Many innocent women happily welcomed death by confessing to witchcraft in order to end their excruciating torture during the medieval ages. Since many records were lost, destroyed or never kept, the best estimation of the total deaths is several million (4). The main cause of the witch hunts was the Church inflicting fear upon the common and educated man by lying to them about what witches do and who they are. The Church also directly and indirectly increased the pain that accused women would go through during their torture. The Church made it clear, to all those who would listen, that all women were evil and capable of witchcraft. Vicious comments like this caused even women themselves to fear what other women may do. This fear only lead to the distrust of woman. A book written by two German men, titled Malleus Maleficarum, "The Hammer of Witches", only furthered peoples" fear of women's evil. It states that women are more likely to become witches: ""Because the female sex is more concerned with things of the flesh then men; because being formed from a man's rib, they are only "imperfect animals" and "crooked" where as man belongs to a privileged sex from whose midst Christ emerged."(Malleus Maleficarum, 1486)"(2). Even devotion to the Virgin Mary (who is the biological mother of Jesus) was considered an indication of evil (2). One women, named Aldonca de Vargas, was even reported just for smiling at the mention of the Virgin Mary (Henry Kamen, Inquisition and Society in Spain) (2). .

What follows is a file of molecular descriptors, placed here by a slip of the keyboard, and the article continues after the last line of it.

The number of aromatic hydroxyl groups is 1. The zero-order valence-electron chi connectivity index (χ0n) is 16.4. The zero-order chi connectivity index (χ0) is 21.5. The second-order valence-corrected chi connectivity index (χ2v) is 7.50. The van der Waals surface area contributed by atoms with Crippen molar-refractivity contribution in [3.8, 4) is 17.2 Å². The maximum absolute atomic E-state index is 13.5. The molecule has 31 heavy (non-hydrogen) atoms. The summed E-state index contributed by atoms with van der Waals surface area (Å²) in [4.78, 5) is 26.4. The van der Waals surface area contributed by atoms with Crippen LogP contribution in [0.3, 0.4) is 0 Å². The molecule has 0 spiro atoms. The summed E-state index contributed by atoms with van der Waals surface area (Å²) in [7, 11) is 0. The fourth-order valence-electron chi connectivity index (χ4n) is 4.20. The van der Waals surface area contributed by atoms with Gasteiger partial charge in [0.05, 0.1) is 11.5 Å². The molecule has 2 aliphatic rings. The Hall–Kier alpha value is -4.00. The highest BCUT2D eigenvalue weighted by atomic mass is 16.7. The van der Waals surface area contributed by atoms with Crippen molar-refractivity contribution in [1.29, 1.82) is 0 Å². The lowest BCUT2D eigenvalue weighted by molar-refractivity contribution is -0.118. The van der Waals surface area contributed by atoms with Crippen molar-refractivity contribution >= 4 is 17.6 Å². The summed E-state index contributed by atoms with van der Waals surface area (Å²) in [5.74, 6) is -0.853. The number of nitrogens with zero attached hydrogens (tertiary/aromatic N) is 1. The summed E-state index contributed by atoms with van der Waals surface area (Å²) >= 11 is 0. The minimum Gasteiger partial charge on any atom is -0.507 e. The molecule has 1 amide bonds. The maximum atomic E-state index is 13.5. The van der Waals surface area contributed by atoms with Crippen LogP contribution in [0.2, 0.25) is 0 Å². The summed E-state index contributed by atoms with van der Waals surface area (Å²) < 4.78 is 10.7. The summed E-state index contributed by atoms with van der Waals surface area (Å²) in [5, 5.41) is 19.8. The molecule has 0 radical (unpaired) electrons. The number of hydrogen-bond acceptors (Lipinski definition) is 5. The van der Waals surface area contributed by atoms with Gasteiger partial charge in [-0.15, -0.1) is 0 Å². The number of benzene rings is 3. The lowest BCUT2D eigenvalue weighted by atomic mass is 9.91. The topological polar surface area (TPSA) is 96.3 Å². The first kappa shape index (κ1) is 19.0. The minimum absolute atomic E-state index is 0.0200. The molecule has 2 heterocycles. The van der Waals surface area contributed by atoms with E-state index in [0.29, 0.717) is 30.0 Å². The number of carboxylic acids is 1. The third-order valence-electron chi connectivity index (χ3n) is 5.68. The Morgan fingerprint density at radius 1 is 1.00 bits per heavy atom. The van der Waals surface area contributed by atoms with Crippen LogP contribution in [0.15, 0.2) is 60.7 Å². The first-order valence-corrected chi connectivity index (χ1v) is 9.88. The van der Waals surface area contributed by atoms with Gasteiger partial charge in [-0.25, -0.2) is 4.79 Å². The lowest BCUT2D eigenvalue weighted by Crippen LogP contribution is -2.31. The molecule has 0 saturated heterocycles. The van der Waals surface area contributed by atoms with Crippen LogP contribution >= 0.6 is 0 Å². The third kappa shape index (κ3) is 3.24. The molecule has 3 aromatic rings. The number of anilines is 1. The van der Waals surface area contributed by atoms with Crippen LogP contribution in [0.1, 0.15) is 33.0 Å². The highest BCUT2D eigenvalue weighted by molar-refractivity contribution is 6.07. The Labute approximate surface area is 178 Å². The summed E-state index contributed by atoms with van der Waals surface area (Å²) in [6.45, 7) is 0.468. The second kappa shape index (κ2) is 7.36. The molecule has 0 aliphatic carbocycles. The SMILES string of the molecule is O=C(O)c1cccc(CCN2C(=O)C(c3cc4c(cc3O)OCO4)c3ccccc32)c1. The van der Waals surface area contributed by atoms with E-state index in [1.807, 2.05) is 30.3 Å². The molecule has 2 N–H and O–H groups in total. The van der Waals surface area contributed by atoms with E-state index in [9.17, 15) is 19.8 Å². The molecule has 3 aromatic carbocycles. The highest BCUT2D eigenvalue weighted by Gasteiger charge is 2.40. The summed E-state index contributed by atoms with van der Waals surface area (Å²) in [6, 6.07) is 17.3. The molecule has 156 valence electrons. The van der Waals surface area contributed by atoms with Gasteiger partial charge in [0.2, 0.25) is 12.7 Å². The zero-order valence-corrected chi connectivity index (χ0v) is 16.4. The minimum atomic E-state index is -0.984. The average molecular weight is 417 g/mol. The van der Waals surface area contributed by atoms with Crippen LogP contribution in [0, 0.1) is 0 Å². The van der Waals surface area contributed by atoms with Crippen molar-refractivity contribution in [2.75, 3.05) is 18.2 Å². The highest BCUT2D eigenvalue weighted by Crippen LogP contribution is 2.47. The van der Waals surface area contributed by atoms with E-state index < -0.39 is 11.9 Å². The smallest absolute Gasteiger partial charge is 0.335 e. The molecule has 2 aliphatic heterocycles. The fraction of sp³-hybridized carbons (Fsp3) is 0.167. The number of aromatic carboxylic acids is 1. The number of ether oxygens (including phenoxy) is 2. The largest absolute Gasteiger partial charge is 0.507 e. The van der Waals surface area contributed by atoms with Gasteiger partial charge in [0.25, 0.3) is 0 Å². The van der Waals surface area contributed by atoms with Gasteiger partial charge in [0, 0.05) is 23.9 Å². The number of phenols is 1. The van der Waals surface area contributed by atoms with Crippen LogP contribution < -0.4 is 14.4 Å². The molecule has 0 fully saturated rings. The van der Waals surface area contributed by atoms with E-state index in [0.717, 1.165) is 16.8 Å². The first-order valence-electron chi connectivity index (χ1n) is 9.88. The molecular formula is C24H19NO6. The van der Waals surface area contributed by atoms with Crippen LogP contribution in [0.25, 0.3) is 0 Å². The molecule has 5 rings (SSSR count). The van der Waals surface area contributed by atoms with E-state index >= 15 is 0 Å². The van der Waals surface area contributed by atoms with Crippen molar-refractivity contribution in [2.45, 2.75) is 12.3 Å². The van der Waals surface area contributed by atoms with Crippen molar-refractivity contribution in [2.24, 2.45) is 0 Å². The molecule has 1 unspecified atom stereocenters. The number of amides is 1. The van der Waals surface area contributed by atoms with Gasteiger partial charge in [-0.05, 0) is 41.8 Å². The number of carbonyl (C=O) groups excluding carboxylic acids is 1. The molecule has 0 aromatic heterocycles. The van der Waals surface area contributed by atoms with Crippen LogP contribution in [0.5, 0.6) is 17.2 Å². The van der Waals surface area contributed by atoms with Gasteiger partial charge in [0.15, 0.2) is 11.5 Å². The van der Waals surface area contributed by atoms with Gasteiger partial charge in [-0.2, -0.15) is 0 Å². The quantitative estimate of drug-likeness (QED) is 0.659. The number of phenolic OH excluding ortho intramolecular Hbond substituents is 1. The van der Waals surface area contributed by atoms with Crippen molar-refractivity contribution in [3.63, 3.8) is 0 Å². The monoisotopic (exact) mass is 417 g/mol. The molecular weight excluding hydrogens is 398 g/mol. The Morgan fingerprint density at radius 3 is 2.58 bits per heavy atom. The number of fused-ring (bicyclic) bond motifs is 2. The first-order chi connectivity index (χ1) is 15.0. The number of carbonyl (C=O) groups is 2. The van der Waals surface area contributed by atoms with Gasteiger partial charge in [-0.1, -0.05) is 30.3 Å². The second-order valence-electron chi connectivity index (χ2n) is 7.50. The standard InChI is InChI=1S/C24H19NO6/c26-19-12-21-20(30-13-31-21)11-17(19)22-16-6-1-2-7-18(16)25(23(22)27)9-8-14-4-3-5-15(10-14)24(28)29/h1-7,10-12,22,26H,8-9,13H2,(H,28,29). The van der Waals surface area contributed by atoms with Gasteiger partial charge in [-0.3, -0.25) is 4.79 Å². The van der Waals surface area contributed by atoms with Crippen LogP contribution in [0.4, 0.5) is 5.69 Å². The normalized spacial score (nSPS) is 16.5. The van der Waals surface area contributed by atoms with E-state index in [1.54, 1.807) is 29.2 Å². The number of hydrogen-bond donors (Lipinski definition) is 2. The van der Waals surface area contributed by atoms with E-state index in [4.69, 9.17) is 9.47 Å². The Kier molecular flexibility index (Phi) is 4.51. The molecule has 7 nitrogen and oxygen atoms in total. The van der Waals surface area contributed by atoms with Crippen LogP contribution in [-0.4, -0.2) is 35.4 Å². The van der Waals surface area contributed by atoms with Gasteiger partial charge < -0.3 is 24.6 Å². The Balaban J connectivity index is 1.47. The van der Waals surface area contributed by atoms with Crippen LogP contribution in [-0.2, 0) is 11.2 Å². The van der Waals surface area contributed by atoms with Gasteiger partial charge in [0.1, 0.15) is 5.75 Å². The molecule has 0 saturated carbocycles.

Once a woman was accused of witchcraft she would first have to confess in order to be executed. The torturing of accused women was so unbelievably horrid and sadistic that you would think a man of low standing would be the one to carry it out, but sadly it was the men of educated positions such as bishops, judges, professors and others. By doing the torture themselves it set them in a position of fear throughout the community and it is even said that "after the execution of a wealthy witch, officials [would treat] themselves to a banquet at the expense of the victim's estate.